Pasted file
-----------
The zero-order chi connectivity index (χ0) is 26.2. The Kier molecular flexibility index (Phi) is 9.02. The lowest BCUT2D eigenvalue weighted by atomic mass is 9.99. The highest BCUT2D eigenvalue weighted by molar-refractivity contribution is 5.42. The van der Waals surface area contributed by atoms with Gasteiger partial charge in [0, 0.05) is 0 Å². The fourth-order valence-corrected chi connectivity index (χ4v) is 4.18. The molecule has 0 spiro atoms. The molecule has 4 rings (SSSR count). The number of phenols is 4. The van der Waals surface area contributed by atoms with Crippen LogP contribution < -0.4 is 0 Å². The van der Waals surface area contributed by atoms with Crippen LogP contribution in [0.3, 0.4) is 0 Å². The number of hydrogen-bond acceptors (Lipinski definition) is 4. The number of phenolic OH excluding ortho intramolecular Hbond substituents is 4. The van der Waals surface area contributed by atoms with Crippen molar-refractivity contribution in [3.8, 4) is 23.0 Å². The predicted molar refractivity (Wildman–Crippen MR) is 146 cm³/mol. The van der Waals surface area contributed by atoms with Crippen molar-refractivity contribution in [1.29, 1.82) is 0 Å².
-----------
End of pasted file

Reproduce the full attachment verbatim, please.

The zero-order chi connectivity index (χ0) is 26.2. The Kier molecular flexibility index (Phi) is 9.02. The lowest BCUT2D eigenvalue weighted by atomic mass is 9.99. The highest BCUT2D eigenvalue weighted by molar-refractivity contribution is 5.42. The van der Waals surface area contributed by atoms with Gasteiger partial charge in [0, 0.05) is 0 Å². The fourth-order valence-corrected chi connectivity index (χ4v) is 4.18. The molecule has 0 spiro atoms. The molecule has 4 rings (SSSR count). The number of phenols is 4. The van der Waals surface area contributed by atoms with Crippen LogP contribution < -0.4 is 0 Å². The van der Waals surface area contributed by atoms with Crippen LogP contribution in [0.3, 0.4) is 0 Å². The number of hydrogen-bond acceptors (Lipinski definition) is 4. The number of phenolic OH excluding ortho intramolecular Hbond substituents is 4. The van der Waals surface area contributed by atoms with Crippen molar-refractivity contribution in [3.8, 4) is 23.0 Å². The predicted molar refractivity (Wildman–Crippen MR) is 146 cm³/mol. The van der Waals surface area contributed by atoms with Crippen molar-refractivity contribution in [1.29, 1.82) is 0 Å².